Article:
OPINION: MY POSITION ON THE MARSHALL ANIMAL SHELTER PROJECT
By Ron Munden -- firstname.lastname@example.org
Yesterday, several people on Facebook said that I have not stated my position on the animal shelter. It is true that I have not yet written anything. I did give an interview to one of the TV stations after the last city commission meeting, but it did not run - so for now my position on the animal shelter is somewhere on the cutting room floor of an ArkLaTex newsroom.
This article is my attempt to clearly state my position in print.
In the TV interview, I said that in my opinion if the city commissioners decide on a bond election rather than using a certificate of obligation, they would be shooting themselves in the foot. In retrospect, I wish I had added “with a shotgun.”
For starters, I agree with the commission vote to go with plan “U,” the larger shelter. Mayor Hurta is correct when he said that plan “U” rather than plan “P” is the only reasonable way for the city to move forward.
The smaller option, plan “P,” has less square feet than the Pet Place in Marshall. The Pet Place takes in 400 animals/year. The Marshall Animal Shelter takes in over 3,000 animals/year. Why would anyone in their right mind think that plan “P,” a space smaller than the Pet Place, can take in almost eight times more animals than the Pet Place and still meet the basic needs of the city? Plan “P” won’t work. Plan “P” will only put lipstick on the pig. It will do little to meet the needs of the community. Again, Mayor Hurta is right. Plan “U” is the only reasonable way to move forward.
Spending $400,000 to $600,000 on plan “P” will be a waste of money. If you're going to continue killing animals at one of the highest kill rates in the nation, you might as well kill them in an ugly building instead of a new pretty building.
If the choice is plan “P” or nothing my vote is for doing NOTHING.
In the past, I've been very critical of the city staff for not being innovative. However, I think the certificate of obligation proposal interim City Manager Jack Redmon presented at the last city commission meeting was outstanding.
In my opinion, Mr. Redmon and his financial team did a creative job of structuring the certificate of obligation so that the city can live within its budget, build the plan “U” animal shelter and complete 14 other capital improvement projects that feels are critical.
When Mr. Redmon completed his presentation, I thought, “This is a no-brainer.” How can any reasonable person not go for this? But this is Marshall, and I am constantly surprised.
So now the city has a path forward. It can build a new animal shelter. The certificate of obligation as identified by the city staff will not increase taxes, and the project can start almost immediately. This is a win-win.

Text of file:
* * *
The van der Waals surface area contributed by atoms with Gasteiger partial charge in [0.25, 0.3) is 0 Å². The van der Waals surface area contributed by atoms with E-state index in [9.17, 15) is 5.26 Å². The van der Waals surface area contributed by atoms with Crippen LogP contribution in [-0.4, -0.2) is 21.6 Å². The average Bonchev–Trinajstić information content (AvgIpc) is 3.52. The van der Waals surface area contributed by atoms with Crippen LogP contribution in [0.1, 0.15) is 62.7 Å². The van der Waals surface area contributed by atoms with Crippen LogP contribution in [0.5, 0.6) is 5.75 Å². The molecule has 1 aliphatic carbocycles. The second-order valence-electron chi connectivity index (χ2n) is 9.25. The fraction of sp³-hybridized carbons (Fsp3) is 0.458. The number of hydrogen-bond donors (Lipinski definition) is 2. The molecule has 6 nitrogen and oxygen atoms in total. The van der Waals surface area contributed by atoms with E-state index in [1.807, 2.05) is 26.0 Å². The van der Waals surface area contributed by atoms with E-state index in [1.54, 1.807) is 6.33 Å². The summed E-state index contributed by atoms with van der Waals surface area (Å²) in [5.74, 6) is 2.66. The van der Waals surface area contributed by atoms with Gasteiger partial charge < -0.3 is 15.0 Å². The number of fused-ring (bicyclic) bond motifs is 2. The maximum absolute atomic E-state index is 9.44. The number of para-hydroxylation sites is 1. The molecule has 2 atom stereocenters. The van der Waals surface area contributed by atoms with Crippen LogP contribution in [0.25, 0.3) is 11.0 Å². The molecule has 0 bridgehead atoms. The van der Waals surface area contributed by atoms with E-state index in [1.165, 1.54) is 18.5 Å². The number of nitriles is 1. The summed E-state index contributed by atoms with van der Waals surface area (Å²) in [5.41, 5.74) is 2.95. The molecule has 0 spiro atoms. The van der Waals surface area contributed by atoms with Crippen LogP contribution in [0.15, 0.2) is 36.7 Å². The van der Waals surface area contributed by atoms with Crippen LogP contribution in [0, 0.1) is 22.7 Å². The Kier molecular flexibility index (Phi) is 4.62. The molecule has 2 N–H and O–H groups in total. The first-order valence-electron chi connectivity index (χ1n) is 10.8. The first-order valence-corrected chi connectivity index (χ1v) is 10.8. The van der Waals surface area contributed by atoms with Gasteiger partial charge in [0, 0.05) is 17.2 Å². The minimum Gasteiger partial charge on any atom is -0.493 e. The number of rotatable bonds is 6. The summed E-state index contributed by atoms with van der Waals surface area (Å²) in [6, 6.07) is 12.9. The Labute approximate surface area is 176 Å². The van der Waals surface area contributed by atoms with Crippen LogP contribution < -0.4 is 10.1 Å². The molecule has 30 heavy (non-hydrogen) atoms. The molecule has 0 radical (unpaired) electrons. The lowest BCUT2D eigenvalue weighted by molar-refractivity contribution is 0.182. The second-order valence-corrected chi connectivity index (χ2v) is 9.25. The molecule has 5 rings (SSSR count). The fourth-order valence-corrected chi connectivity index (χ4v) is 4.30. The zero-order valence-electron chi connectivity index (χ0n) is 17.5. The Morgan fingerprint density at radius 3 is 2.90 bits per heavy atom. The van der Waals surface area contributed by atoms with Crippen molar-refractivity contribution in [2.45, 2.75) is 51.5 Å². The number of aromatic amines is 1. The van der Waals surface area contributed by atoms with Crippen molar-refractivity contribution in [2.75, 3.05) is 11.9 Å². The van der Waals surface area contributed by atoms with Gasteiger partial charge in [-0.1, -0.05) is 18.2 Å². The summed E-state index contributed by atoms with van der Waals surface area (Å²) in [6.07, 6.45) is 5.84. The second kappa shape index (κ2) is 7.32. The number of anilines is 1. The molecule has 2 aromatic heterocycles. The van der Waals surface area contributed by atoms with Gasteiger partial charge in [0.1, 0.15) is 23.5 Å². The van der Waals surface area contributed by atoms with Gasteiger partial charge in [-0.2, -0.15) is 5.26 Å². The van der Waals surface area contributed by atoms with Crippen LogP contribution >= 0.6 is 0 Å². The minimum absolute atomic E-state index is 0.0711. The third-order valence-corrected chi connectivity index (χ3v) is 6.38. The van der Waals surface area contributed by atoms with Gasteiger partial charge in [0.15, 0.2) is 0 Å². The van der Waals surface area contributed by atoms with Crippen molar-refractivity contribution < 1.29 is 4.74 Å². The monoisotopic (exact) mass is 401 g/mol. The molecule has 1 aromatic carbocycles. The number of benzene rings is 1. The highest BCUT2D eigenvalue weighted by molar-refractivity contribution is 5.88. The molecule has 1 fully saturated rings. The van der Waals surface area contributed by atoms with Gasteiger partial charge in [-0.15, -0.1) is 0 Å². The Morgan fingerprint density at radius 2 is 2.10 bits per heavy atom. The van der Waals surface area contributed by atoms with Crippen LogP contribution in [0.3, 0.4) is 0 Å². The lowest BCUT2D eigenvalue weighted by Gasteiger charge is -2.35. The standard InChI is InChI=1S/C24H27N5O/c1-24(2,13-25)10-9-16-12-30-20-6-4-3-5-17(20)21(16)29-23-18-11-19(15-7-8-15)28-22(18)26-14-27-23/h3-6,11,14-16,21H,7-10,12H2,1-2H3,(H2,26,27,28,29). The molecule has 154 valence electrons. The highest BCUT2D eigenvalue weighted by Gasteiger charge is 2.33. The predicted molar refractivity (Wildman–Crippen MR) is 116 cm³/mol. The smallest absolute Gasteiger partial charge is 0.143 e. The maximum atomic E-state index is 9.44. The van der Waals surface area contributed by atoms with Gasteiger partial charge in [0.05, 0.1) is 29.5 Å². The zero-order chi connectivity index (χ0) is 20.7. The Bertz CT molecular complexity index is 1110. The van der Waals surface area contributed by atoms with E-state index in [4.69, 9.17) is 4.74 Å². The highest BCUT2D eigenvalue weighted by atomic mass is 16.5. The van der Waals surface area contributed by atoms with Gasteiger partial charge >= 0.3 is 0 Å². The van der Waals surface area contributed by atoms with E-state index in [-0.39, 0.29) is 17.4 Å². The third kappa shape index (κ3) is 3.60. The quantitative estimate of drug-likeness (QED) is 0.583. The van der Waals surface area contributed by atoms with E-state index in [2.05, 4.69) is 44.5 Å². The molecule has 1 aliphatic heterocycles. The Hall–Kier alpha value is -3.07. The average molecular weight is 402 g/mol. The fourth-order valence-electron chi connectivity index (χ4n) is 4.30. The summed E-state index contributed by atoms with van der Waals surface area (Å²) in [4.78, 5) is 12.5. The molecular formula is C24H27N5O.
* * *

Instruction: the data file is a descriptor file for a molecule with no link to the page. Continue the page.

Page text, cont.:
But this is Marshall. Why do it the easy way when there is a longer, more difficult path that may fail?
Now some commissioners are proposing not using the certificate of obligation but instead using a bond to finance the project.
This will require a bond election, so it will slow the process. A bond will definitely increase everyone’s taxes if the election succeeds. If the bond election fails, the city will be back to square one.
And by the way, if the election fails, the city can’t use certificates of obligation for these projects for the next three years. It’s the law.
Also, it will cost the city less money if it uses the certificate of obligation tool instead of a bond.
If the city commission votes for a bond election, everything goes on hold until November and the election.
So why would some commissioners reject the fastest, lowest cost solution and instead head down a risky road that will raise everyone’s taxes and delay the project? I have come up with only two possible reasons -- either they are dumb/uninformed, or they want to kill the animal shelter project.
If the commission votes to use a certificate of obligation, the city is “Off to the Races” on a new animal shelter. Ground can be broken on the project before the end of August. Maybe some commissioners don’t want this.
If the city commission votes for a bond election, everything goes on hold until November’s election. There is no guarantee the project will ever be funded. Maybe some commissioners do want this.
I would bet money if the commissioners decide on a bond election that the citizens will vote “no.” People don’t like to vote to raise their taxes.
Remember that the bond election to remodel the Historic County Courthouse failed, and if it had not been for the generosity of the Carlile Family and many other working people, the Square would be a big parking lot today.
Also, don’t forget the voters recently passed a $109 million school bond. That has left a bitter taste in many voters’ mouths. You think they are going to vote to raise taxes again?
In my opinion, the choice is very simple: the city commission can adopt the innovative certificate of obligation approach and lead the city into the future; or it can decide on a bond election, delay everything and perhaps never fund an animal shelter.
Victory is so close. All the commissioners have to do is vote to use the certificate of obligation approach, and they can declare victory.
What will the commissioners do? Will they snatch defeat from the jaws of victory? Remember... this is Marshall.